MKO First Nations asked to ban gatherings of 10 or more people in response to COVID-19 pandemic

In response to the COVID-19 pandemic, the 26 Northern Manitoba First Nations represented by Manitoba Keewatinowi Okimakanak (MKO) are being asked to ban gatherings smaller than what the provincial public health department currently recommends due to the poorer living conditions and health of their residents.

“We’ve asked our communities to stop all gatherings of 10 [people] and over,” said Dr. Barry Lavallee, a medical advisor for MKO’s Keewatinohk Inniniw Minoayawin, at a March 18 press conference in Winnipeg.”We need to take more aggressive measures.”

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The provincial public health department is currently recommending no gatherings of 50 or more people.

MKO First Nations are also being asked to cancel school day care and head start programs immediately, if they haven’t done so, and to monitor who is coming and going from their communities.

“We’re asking the communities control their borders effective immediately," said Lavallee, adding that any doctors or nurses who have travelled internationally should not be sent to work in First Nations until 14 days after they return to Canada. “We do anticipate there will be a reduction in some health services going forward.”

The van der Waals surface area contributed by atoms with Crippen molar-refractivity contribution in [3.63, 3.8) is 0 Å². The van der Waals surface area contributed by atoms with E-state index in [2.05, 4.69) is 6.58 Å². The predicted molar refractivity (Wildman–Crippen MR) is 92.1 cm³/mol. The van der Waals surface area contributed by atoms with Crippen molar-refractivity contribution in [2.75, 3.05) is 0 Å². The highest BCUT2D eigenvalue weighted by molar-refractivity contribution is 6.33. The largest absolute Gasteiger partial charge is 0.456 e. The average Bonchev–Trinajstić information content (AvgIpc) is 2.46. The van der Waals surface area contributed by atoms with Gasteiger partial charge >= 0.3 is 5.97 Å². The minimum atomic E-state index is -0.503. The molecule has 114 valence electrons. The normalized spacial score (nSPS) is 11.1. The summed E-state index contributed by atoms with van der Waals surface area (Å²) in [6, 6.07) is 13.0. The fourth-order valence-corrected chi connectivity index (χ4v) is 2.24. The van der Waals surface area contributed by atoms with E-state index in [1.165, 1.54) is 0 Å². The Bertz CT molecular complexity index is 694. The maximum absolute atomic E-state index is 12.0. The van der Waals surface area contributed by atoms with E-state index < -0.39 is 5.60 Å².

MKO Grand Chief Garrison Settee said northern First Nations have to go further than the overall public health recommendations because they have overcrowded housing, many residents with underlying medical conditions and fewer health services available.

“First Nations are at a greater risk and they’re more vulnerable than the rest of Canadian society,” Settee said. “The living conditions in the north are very different. It will spread fast. Our response will determine the impact of the virus in our First Nations.”

Chief provincial public health officer Brent Roussin said there have not been any positive tests for COVID-19, also known as the coronavirus, on any Manitoba First Nations as of March 18. The kits used to test for the virus are the same as those used to test for any other respiratory infection, Roussin said, so there’s no reason testing can not be done in First Nations if that becomes necessary. 

Lavallee said if testing does occur in MKO First Nations, it may be done in an alternate location rather than a nursing station or health centre, such as a school building.

Settee said the North West Company, which operates Northern stores in many northern First Nations, has assured him that they are taking steps to ensure an adequate inventory of food as well as sanitation supplies and that prices will not go up during the pandemic. There is a dire need for sanitation products in MKO First Nations at this time and Settee said he hopes federal funding for First Nations responses to the COVID-19 pandemic can be used to buy such supplies in bulk.

“The situation is very critical at this time,” he said.

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